Concerns mount over potential military coup in Myanmar

Fears are mounting over a potential coup d’etat in Myanmar amid a deepening political crisis that followed the country’s general elections in November 2020, which were won by a landslide by the National League for Democracy led by Aung San Suu Kyi.

The still powerful army has said it would take action if complaints about the election were not addressed, alleging that the polls were fraudulent.

A spokesperson for the military earlier this week declined to rule out the possibility of a military coup, while army chief Min Aung Hlaing floated the idea of revoking the constitution, several news outlets reported.

Among the military’s complaints are accusations of 8.6 million instances of voter fraud in the country of nearly 55 million people and more than one million allegedly duplicate votes.

The United Nations (UN) and Western governments voiced alarm on January 29 over a possible coup, urging the military to respect the election results.

“We oppose any attempt to alter the outcome of the elections or impede Myanmar’s democratic transition,” the joint statement from several diplomatic missions noted.

Talks with the military “not successful”

State counsellor Aung San Suu Kyi has not made any public comment on the dispute. A spokesman for her party said that party members had met military leaders for talks but said they were “not successful.”

The upcoming crisis follows a rocky first five-year term in which the civilian government repeatedly clashed with the military for more power in a country that for nearly five decades was under junta rule before introducing political reforms in 2010.

UN Secretary-General Antonio Guterres urged “all actors to desist from any form of incitement or provocation, demonstrate leadership and adhere to democratic norms,” in a statement released on January 28.



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Fears are mounting over a potential coup d’etat in Myanmar amid a deepening political crisis that followed the country’s general elections in November 2020, which were won by a landslide by the National League for Democracy led by Aung San Suu Kyi. The still powerful army has said it would take action if complaints about the election were not addressed, alleging that the polls were fraudulent. A spokesperson for the military earlier this week declined to rule out the possibility of a military coup, while army chief Min Aung Hlaing floated the idea of revoking the constitution, several news outlets...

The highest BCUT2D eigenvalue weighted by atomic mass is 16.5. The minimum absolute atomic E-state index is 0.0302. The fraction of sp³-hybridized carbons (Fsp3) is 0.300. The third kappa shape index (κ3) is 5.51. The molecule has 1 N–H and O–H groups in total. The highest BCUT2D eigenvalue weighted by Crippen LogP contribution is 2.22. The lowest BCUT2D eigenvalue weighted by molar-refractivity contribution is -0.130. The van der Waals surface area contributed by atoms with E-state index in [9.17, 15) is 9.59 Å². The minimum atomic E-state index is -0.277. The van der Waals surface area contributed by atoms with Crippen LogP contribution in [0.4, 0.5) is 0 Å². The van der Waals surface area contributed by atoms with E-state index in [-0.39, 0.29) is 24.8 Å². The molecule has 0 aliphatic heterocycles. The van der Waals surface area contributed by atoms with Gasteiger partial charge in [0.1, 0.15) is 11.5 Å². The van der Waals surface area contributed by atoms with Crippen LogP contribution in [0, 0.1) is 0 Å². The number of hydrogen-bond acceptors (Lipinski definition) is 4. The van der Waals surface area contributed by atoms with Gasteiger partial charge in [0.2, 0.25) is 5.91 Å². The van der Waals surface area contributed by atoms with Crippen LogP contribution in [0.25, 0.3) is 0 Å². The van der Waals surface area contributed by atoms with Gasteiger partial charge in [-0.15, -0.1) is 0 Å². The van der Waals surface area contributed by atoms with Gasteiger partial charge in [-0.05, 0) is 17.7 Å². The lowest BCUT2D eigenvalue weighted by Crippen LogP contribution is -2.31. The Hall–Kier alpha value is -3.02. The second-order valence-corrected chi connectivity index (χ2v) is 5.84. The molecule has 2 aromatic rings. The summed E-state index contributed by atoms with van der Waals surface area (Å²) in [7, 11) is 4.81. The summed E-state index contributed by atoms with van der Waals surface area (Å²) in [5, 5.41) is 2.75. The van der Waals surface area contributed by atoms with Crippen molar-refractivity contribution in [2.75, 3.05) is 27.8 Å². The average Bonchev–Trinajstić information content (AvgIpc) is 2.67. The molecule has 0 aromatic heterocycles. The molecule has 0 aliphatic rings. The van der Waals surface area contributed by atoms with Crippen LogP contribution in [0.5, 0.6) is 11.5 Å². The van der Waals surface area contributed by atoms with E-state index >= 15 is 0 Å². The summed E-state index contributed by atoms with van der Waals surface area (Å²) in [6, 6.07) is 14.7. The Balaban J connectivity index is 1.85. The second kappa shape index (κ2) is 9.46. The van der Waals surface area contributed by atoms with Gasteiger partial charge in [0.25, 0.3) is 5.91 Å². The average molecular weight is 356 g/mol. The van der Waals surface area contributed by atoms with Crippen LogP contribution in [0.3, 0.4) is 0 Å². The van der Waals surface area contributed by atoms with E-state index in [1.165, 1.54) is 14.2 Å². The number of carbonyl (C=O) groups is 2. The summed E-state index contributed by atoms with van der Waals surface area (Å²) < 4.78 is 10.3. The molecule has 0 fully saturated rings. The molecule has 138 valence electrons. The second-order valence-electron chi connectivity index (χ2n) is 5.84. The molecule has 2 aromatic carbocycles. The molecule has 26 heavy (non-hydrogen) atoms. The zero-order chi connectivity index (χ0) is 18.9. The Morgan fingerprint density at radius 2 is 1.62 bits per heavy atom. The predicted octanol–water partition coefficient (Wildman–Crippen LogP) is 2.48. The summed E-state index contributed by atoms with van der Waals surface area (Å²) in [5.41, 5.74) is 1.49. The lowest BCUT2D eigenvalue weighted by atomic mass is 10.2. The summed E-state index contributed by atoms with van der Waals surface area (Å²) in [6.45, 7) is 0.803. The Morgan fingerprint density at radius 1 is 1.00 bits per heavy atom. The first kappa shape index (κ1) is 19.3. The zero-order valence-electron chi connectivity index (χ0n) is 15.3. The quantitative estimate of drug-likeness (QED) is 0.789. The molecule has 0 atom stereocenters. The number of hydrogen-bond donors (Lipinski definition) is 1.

Fears are mounting over a potential coup d’etat in Myanmar amid a deepening political crisis that followed the country’s general elections in November 2020, which were won by a landslide by the National League for Democracy led by Aung San Suu Kyi.

The still powerful army has said it would take action if complaints about the election were not addressed, alleging that the polls were fraudulent.

A spokesperson for the military earlier this week declined to rule out the possibility of a military coup, while army chief Min Aung Hlaing floated the idea of revoking the constitution, several news outlets reported.

Among the military’s complaints are accusations of 8.6 million instances of voter fraud in the country of nearly 55 million people and more than one million allegedly duplicate votes.

The United Nations (UN) and Western governments voiced alarm on January 29 over a possible coup, urging the military to respect the election results.

“We oppose any attempt to alter the outcome of the elections or impede Myanmar’s democratic transition,” the joint statement from several diplomatic missions noted.

Talks with the military “not successful”

State counsellor Aung San Suu Kyi has not made any public comment on the dispute. A spokesman for her party said that party members had met military leaders for talks but said they were “not successful.”

The upcoming crisis follows a rocky first five-year term in which the civilian government repeatedly clashed with the military for more power in a country that for nearly five decades was under junta rule before introducing political reforms in 2010.

UN Secretary-General Antonio Guterres urged “all actors to desist from any form of incitement or provocation, demonstrate leadership and adhere to democratic norms,” in a statement released on January 28.



Support ASEAN news

Investvine has been a consistent voice in ASEAN news for more than a decade. From breaking news to exclusive interviews with key ASEAN leaders, we have brought you factual and engaging reports – the stories that matter, free of charge.

Like many news organisations, we are striving to survive in an age of reduced advertising and biased journalism. Our mission is to rise above today’s challenges and chart tomorrow’s world with clear, dependable reporting.

Support us now with a donation of your choosing. Your contribution will help us shine a light on important ASEAN stories, reach more people and lift the manifold voices of this dynamic, influential region.

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Personal Info

Donation Total: $10.00

 

 

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